When Paul was 14-years old, he promised his parents that he would stop “cutting” school and taking illegal drugs after he was caught doing both. Boarding school would be the consequence if it happened again. Three days later, Paul was caught with cigarettes. Before his parents were able to punish him, he stole the family car and ran away for five days. He was robbed and beaten. He smoked crack cocaine for the first time and wrecked the family car, breaking three ribs and his arm in two places. When asked why he ran away he replied, “I was sure my parents were going to send me away for having cigarettes.”
The number of runaway youths in America has reached staggering proportions and continues to grow. A national incident study authorized by the Department of Justice estimated that over 450,000 teenagers ran away in 1988. The US Government reports that in 1990 there were approximately 1.3 million runaway and homeless youths on the streets. All indications from the National Center for Missing and Exploited Children are that the numbers have been increasing each year since 1988.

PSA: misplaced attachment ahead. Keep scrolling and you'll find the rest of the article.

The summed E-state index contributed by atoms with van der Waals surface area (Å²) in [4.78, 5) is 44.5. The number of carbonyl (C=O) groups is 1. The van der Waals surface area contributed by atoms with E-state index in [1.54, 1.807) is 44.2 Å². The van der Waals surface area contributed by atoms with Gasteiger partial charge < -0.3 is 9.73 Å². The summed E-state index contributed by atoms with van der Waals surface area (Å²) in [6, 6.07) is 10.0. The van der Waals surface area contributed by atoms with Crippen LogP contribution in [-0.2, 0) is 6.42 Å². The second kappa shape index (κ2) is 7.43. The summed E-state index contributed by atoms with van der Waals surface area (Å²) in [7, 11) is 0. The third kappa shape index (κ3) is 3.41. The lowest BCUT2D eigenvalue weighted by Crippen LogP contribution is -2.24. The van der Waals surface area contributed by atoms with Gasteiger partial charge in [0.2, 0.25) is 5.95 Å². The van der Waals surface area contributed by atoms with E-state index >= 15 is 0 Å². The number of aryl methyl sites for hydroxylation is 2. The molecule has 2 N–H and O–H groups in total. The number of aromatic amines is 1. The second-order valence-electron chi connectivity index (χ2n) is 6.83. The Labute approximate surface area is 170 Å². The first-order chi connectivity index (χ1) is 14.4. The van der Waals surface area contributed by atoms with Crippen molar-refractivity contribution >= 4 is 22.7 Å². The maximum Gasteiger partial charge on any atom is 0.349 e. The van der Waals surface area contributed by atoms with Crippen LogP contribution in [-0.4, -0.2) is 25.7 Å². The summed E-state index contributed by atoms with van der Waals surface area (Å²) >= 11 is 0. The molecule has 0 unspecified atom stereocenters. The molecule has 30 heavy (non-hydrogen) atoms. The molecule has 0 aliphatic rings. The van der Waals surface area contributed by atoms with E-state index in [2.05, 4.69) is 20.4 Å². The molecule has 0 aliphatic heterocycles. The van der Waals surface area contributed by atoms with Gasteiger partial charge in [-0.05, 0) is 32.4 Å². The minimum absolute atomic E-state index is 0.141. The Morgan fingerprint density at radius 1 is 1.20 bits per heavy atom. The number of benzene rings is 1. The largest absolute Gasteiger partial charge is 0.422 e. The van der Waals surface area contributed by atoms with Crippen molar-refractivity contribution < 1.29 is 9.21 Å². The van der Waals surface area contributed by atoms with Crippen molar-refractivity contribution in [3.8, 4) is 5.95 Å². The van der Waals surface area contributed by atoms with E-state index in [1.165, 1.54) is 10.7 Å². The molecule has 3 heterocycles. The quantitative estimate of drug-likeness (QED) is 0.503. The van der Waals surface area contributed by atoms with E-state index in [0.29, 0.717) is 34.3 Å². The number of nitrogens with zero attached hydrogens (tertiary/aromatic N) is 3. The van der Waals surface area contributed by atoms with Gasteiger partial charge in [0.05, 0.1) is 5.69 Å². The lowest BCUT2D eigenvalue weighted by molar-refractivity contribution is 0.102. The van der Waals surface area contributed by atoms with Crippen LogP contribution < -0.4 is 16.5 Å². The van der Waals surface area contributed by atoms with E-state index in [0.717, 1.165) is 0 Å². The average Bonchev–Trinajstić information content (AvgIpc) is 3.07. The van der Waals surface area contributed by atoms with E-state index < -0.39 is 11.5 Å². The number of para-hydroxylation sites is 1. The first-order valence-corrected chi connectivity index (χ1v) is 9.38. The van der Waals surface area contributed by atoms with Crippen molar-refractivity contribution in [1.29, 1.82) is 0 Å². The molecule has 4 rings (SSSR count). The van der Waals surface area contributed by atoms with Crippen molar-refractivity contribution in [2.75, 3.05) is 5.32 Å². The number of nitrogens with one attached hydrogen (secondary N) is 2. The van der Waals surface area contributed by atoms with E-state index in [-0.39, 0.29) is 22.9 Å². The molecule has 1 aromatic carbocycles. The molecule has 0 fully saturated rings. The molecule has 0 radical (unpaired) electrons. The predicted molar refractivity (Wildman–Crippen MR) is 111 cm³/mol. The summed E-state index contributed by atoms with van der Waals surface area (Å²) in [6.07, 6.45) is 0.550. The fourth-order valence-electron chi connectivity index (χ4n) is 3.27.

2007 statistics show that one in seven kids between the ages of 10 and 18 will run away at some point. And there are 1 million to 3 million runaway and homeless kids living on the streets in the United States.
International studies show that nearly every industrialized country struggles with many of the same issues with runaway teens as that of the United States. How can we reverse this trend?
We must raise our children from dependency to independence while showing them how to collaborate as a group or family without manipulation. Parents should see assertive challenges to their authority as a signal to improve communication within the family, acknowledge that their teen is attempting to become more independent. Parents can help young people achieve independence by establishing a more collaborative decision-making style.
Throughout history, adolescence has been a time to assert oneself in a rebellious nature. Some adolescents learned to accept the rule of the household, while others who did not feel valued within the home environment sought recognition elsewhere. The early American colonists openly took in thousands of immigrant youths, most of whom were runaways from Europe. These youths worked as servants, farm hands and apprentices. When the colonists settled into a farm economy, their own runaway children were regarded as a loss to the family’s economy because they had performed much-needed work for the family. Unwilling to accept these losses, colonists soon began to regard runaways as violators of the community’s religious morality (1). Severe laws were enacted against running away in the 17th and 18th century Commonwealth colonies and early American states; thus keeping many teenagers closer to home and dependent on the family farm or business (2).